Nate Mosher has been a center for the Pioneer football team since his freshman year. As a center, he never got to run routes. But after practice one day, Mosher was running routes with his teammates for fun. He went up to catch a ball, and when he came down, he landed wrong; his knee snapped.
Mosher was out for the remainder of his final season with a torn ACL.
“It was brutal for my mentality just because I connect so much of my life with football, and I have been working for 10 years,” Mosher said. “It just seemed like my best season was taken away.”
Football was on Mosher’s mind all the time. He started playing football at a young age for an Ann Arbor peewee team which inspired him to continue playing at Pioneer High School. Mosher started playing because of his brother and friends, and he grew up watching Michigan football as a family ritual.
Mosher’s injury coincided with that of his teammate and friend, Conor Easthope. Easthope was the quarterback for Pioneer and also faced a foot injury that took him out for the rest of the season. This was a great loss for the Pioneer Football team as two of their starters were out for the rest of their season.
“The first practice was so tough [after my injury,]” Mosher said. “I got there and I just started crying. It was so hard because l was watching them do everything that I’ve been doing for so long. Also I’ve noticed that I’m probably never gonna play the sport ever again.”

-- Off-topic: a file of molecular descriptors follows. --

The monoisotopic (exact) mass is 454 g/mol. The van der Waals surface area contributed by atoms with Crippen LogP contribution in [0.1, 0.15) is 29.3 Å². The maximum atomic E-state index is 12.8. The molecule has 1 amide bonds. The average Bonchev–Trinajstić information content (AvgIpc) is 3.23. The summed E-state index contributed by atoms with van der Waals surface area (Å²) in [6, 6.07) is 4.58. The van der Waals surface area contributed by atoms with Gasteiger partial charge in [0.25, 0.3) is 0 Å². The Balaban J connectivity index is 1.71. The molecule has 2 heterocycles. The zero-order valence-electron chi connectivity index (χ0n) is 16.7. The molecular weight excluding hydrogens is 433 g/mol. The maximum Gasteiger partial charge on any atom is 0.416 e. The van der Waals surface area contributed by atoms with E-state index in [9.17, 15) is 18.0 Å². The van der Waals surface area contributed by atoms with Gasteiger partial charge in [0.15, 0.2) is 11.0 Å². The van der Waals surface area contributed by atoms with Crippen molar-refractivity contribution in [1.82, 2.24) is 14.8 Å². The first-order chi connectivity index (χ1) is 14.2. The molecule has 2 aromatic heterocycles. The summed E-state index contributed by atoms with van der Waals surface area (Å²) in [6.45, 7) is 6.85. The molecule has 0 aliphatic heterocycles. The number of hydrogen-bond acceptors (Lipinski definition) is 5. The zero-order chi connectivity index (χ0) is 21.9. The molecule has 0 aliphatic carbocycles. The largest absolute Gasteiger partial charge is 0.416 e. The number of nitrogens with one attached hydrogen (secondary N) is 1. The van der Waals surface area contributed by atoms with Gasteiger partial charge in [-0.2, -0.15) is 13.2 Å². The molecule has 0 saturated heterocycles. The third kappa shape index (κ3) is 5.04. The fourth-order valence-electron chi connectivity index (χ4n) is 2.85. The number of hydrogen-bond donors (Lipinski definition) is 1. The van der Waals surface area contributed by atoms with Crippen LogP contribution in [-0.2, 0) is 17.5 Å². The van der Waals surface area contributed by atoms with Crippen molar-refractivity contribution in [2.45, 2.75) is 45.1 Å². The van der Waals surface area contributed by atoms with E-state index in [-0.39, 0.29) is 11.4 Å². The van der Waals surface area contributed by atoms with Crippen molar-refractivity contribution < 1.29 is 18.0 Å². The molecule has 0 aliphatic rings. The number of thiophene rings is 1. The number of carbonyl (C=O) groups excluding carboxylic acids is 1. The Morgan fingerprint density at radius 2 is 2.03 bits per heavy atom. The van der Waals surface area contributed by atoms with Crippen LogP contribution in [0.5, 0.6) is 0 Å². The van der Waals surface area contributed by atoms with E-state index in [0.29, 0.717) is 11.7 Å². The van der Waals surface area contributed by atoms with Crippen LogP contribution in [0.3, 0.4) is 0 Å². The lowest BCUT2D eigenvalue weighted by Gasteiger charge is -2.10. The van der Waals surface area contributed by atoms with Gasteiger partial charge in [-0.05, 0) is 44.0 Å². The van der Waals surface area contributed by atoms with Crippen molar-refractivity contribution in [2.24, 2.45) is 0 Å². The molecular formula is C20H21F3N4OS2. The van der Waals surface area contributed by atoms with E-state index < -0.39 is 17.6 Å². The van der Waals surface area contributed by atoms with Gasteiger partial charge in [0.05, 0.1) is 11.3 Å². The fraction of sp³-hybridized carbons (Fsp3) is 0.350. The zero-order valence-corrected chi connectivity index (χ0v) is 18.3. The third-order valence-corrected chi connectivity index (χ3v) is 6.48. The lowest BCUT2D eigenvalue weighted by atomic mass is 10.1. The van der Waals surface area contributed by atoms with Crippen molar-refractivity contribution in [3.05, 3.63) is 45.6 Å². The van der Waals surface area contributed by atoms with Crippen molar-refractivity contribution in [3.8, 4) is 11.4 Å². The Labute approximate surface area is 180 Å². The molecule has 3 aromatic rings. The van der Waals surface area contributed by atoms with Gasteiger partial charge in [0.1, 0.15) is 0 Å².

For the remainder of the season, Mosher helped coach his teammates and showed up as much as he could, but he felt like he had to move on and fill the extra time with new things.
“I just kept [the injury] out of my mind and am constantly doing stuff,” Mosher said. “I keep checking stuff on my lists because there’s so much going on. I watch a lot of TV, take a nap. I can’t function without a nap.”
The injury itself was hard enough for Mosher to cope with, but alongside it he has been trying to keep up with school work, adapt to virtual learning, apply to college and stay grounded in the middle of a pandemic. His recovery has taken away from the amount of time and energy Mosher has to complete work and his applications. He has been working hard to keep up with all the stress of senior year while rehabbing his injury.
“It used to be that I would only think about football pretty much all the time because I was such a big part of the team,” Mosher said. “But now I’m focused a lot more on the next chapter of my life: college.”
Mosher has had thoughts about playing college football, but his size puts him at a disadvantage to compete playing as a high level center. He intends to go to a big college, preferably a Big Ten school, and has recognized that what he is looking for futuristically, doesn’t accommodate football.
Even though Mosher has decided not to play football in college, he plans to find a way to incorporate it in a future career. Mosher is interested in sports analytics and working behind the scenes in sports.
“I love sports, and I’m pretty good at math,” Mosher said. “So I think combining those would be pretty fun.”
Coming to terms with a life changing experience is hard. Mosher went from football filling up the majority of his time, to it disappearing. He has decided to think optimistically about his future rather than sulk in the moment about his injury — which is extremely hard to do during the state of this world.